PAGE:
Electoral Maps Change in a Growingly Diverse Nation
The Census Bureau released its most comprehensive picture yet of how the United States has evolved over the last decade, revealing a wealth of demographic data that will be used to redraw electoral maps throughout a more diverse nation.
The Census Bureau released its most comprehensive picture yet of how the United States has evolved over the last decade on Thursday, revealing a wealth of demographic data that will be used to redraw electoral maps throughout a nation that is becoming more diverse.
As the census results are released, they are sure to spark a heated political struggle for representation when the country is deeply divided, and battles over voting rights are being fought.
The statistics may have a role in determining control of the United States House of Representatives in the 2022 elections and could give an electoral advantage for the following decade.
The information will also influence the distribution of the federal government's $1.5 trillion in annual expenditures.
The statistics indicate that migration to the South and Southwest has persisted and that the Mississippi Delta and Appalachia have had population declines.
In addition, the statistics show that the white population is aging and has shrunk to its lowest proportion of the overall population on record. Still, there are notable outliers, as seen in the chart below.
The proportion of white people increased in coastal towns in the Carolinas and Virginia and counties across the midsections of Georgia and Alabama's states.
The population of people under the age of 18 is becoming more diverse.
To compile the statistics, tens of millions of Americans filled out census forms last year, with the assistance of census takers and government statisticians to fill in the gaps when the forms weren't returned, or questions were left unanswered.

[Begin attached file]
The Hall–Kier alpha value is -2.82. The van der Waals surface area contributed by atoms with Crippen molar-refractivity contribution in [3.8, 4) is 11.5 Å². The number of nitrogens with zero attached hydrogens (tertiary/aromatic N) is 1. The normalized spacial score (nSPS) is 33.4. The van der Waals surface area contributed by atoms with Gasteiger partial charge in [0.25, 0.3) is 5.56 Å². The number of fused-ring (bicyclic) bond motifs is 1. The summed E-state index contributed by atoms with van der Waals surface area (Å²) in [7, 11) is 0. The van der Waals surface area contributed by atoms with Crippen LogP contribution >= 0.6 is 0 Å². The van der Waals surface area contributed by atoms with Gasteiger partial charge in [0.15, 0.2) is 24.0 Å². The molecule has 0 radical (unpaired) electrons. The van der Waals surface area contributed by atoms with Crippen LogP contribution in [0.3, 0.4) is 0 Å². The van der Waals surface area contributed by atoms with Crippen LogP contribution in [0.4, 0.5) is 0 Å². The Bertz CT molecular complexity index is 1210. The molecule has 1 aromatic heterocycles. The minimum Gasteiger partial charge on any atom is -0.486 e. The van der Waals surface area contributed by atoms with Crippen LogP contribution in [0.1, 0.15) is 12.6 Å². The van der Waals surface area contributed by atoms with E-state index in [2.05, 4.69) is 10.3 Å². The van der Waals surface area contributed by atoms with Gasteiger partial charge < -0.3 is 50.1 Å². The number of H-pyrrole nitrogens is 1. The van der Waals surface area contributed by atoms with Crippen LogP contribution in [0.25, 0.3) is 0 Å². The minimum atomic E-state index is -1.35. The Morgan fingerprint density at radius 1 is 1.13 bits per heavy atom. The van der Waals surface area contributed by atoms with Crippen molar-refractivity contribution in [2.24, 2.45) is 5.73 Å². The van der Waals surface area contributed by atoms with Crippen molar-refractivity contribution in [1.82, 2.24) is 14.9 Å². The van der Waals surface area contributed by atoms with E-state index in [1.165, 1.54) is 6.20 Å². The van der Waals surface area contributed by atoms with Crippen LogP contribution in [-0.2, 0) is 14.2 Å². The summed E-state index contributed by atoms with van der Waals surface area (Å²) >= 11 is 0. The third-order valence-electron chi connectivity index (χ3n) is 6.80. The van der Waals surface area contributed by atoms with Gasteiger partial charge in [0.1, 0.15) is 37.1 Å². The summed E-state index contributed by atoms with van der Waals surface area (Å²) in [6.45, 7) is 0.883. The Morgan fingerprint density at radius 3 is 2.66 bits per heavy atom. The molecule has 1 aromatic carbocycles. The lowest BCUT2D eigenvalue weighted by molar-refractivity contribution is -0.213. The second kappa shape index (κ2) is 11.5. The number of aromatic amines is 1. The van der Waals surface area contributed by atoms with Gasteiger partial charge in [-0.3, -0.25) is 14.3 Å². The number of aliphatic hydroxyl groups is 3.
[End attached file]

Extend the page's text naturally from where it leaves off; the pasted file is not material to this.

Individuals have made numerous choices during the last ten years, including whether or not to have children, whether or not to relocate to another area of the nation, and whether or not to immigrate to the United States from another country.
States will have the opportunity to redraw their electoral districts for the first time due to the release, which is anticipated to be especially brutal given the stakes in control of Congress and state legislatures.
The census also offers the first glimpse, on a limited scale, into the extent to which the Census Bureau achieved its objective of counting every resident of the United States during what many believe to be the most challenging once every ten years census in recent memory.
It was already under threat from attempted political intervention by the Trump administration, which failed in its attempts to add a citizenship question to the census form, a move that opponents believed would have an adverse impact on the participation of immigrants and Hispanics in the census.
The Supreme Court intervened and put an end to the attempt.
However, due to delays caused by the coronavirus pandemic, it is now expected to be delivered by the end of April rather than the end of March as originally planned.